Recently unsealed court transcripts show that Apple is now taking an active role in refusing police warrants to unlock iPhones, to the extent that the tech company even ignored US prosecutors' search warrants in a criminal trial prosecuting suspects for distributing drugs.
Prosecutors working for the US District Court for the Eastern District of New York had charged a man named Jun Feng for conspiracy to distribute and possession with intent to distribute crystal methamphetamines, or crystal meth, in conjunction with six other defendants. Although eventually Feng pleaded guilty, the prosecutors still wanted to unlock his iPhone 5S to gain access to details about potential customers and the sources who gave Feng and the other defendants the drugs to sell, and both DEA and FBI operatives were unable to bypass the passcode.
In the past, law enforcement could have found a way to unlock the iPhone by using a device that would try every single possible password until it hit on the right one. However, Feng's iPhone 5S was running iOS 7, which was configured to erase all its data if anyone tried to unlock the phone with the wrong password 10 times in a row, so neither the DEA or the FBI could get around the issue. Instead, the US government issued two search warrants and sent them to Apple in July 2014, but Apple ignored the warrants and they eventually expired.
Apple claims complying with warrants tarnishes its brand
Apple was summoned to a hearing in October 2015 to explain why it refused to assist the US government, especially since from 2008 onwards, the company had previously received at least 70 court orders and had always complied.
In addition to attending the hearing, Apple published a public filing in which it responded to the accusations from the government and argued that having to continually unlock iPhones for the police had placed a "commercial and reputational burden" on the firm, especially since this was the first time that US prosecutors were using a seldomly used law known as the All Writs Act to pressure Apple into complying.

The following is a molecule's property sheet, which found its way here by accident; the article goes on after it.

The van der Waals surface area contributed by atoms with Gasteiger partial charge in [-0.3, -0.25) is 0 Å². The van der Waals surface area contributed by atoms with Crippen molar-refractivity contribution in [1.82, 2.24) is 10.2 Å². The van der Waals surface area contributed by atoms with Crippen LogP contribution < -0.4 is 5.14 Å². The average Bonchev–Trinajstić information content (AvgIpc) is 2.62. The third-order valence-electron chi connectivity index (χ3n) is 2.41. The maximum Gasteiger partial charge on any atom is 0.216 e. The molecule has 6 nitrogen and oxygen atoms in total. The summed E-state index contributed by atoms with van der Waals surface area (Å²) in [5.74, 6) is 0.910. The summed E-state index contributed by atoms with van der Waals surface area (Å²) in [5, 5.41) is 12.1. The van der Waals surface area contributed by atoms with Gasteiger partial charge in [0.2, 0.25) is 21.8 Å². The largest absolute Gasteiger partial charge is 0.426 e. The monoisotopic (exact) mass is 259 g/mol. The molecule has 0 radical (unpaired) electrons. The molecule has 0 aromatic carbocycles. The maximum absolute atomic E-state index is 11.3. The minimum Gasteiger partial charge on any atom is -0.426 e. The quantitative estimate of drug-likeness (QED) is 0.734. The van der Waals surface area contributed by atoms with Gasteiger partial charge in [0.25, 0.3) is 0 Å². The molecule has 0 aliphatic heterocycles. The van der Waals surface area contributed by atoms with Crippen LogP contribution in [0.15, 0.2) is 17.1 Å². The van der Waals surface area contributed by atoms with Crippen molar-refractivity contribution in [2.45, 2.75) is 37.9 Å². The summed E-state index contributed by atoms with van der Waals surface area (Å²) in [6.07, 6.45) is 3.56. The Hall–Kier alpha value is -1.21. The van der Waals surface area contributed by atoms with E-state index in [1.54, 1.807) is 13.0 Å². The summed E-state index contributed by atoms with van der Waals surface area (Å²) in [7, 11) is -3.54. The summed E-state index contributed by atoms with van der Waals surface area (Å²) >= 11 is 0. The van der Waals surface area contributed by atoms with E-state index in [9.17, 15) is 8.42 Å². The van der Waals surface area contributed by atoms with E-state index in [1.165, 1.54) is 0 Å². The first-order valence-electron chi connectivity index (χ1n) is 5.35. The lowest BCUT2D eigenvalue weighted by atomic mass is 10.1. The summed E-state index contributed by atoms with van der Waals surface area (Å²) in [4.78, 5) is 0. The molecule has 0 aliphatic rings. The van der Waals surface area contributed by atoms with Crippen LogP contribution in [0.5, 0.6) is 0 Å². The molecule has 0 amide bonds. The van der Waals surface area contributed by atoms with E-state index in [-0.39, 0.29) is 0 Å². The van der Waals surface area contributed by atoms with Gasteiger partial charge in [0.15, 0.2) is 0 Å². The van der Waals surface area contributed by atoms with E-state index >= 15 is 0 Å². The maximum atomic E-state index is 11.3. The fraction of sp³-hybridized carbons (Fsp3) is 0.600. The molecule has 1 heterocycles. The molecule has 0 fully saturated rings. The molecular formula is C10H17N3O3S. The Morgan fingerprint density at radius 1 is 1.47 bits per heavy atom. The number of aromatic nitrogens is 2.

"Forcing Apple to extract data in this case, absent clear legal authority to do so, could threaten the trust between Apple and its customers and substantially tarnish the Apple brand. This reputational harm could have a longer term economic impact beyond the mere cost of performing the single extraction at issue," Apple wrote in the filing.
Apple also stated in the filing that it didn't really need to get involved the cases it was asked to assist on, as it was not a witness or a party in the cases, but only when Apple engineers unlocked the phones, did they then become witnesses and thus be required to testify in court.
Will future versions of iOS truly be uncrackable?
Apple says that iOS 8 and iOS 9 have been designed to be impenetrable even by Apple itself, meaning that the technology giant would no longer be able to hand over any information as all your data would be stored on the iCloud in encrypted form, and end-to-end encryption on all iMessages sent between contacts would mean that only the contacts themselves would read the messages.
However, according to The Hacker News, careful reading of Apple's website shows that although all your photos, videos and messages are encrypted if you have iCloud Backup enabled on your Apple device, the data is encrypted on iCloud using a key controlled by Apple, so Apple could actually read your messages.
So it is likely that governments and law enforcement would continue to argue that since Apple retains the encryption keys to its data centres, then it can access the information, and thus has to help them. It looks like the only way this situation could be avoided would be if criminals were to use those low-tech pay-as-you-go burner mobile phones like in Breaking Bad, rather than sophisticated iPhones.